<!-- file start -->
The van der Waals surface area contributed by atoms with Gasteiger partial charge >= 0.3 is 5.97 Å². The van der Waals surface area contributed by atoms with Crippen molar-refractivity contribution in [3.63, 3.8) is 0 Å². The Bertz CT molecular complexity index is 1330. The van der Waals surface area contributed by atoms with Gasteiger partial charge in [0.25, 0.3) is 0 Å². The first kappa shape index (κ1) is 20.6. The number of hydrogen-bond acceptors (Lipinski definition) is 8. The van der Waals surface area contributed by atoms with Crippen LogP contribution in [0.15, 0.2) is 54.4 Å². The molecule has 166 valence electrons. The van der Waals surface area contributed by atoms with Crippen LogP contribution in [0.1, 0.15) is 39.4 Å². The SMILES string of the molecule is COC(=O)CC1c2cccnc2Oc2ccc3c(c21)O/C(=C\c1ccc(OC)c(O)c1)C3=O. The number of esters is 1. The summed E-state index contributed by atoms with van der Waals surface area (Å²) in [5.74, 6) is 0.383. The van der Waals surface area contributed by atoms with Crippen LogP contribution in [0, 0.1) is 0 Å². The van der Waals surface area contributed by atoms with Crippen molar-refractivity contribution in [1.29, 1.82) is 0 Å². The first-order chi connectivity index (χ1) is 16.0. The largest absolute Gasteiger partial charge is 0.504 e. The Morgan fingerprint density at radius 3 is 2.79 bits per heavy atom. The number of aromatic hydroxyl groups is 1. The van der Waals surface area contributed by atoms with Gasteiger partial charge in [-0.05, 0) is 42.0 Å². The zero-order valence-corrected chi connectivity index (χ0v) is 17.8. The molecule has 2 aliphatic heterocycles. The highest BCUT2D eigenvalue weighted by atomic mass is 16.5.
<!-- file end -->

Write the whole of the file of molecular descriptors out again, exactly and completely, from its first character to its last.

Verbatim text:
The van der Waals surface area contributed by atoms with Gasteiger partial charge >= 0.3 is 5.97 Å². The van der Waals surface area contributed by atoms with Crippen molar-refractivity contribution in [3.63, 3.8) is 0 Å². The Bertz CT molecular complexity index is 1330. The van der Waals surface area contributed by atoms with Gasteiger partial charge in [0.25, 0.3) is 0 Å². The first kappa shape index (κ1) is 20.6. The number of hydrogen-bond acceptors (Lipinski definition) is 8. The van der Waals surface area contributed by atoms with Crippen LogP contribution in [0.15, 0.2) is 54.4 Å². The molecule has 166 valence electrons. The van der Waals surface area contributed by atoms with Crippen LogP contribution in [0.1, 0.15) is 39.4 Å². The SMILES string of the molecule is COC(=O)CC1c2cccnc2Oc2ccc3c(c21)O/C(=C\c1ccc(OC)c(O)c1)C3=O. The number of esters is 1. The summed E-state index contributed by atoms with van der Waals surface area (Å²) in [5.74, 6) is 0.383. The van der Waals surface area contributed by atoms with Crippen LogP contribution in [0, 0.1) is 0 Å². The van der Waals surface area contributed by atoms with Crippen molar-refractivity contribution in [1.29, 1.82) is 0 Å². The first-order chi connectivity index (χ1) is 16.0. The largest absolute Gasteiger partial charge is 0.504 e. The Morgan fingerprint density at radius 3 is 2.79 bits per heavy atom. The number of aromatic hydroxyl groups is 1. The van der Waals surface area contributed by atoms with Gasteiger partial charge in [-0.05, 0) is 42.0 Å². The zero-order valence-corrected chi connectivity index (χ0v) is 17.8. The molecule has 2 aliphatic heterocycles. The highest BCUT2D eigenvalue weighted by atomic mass is 16.5.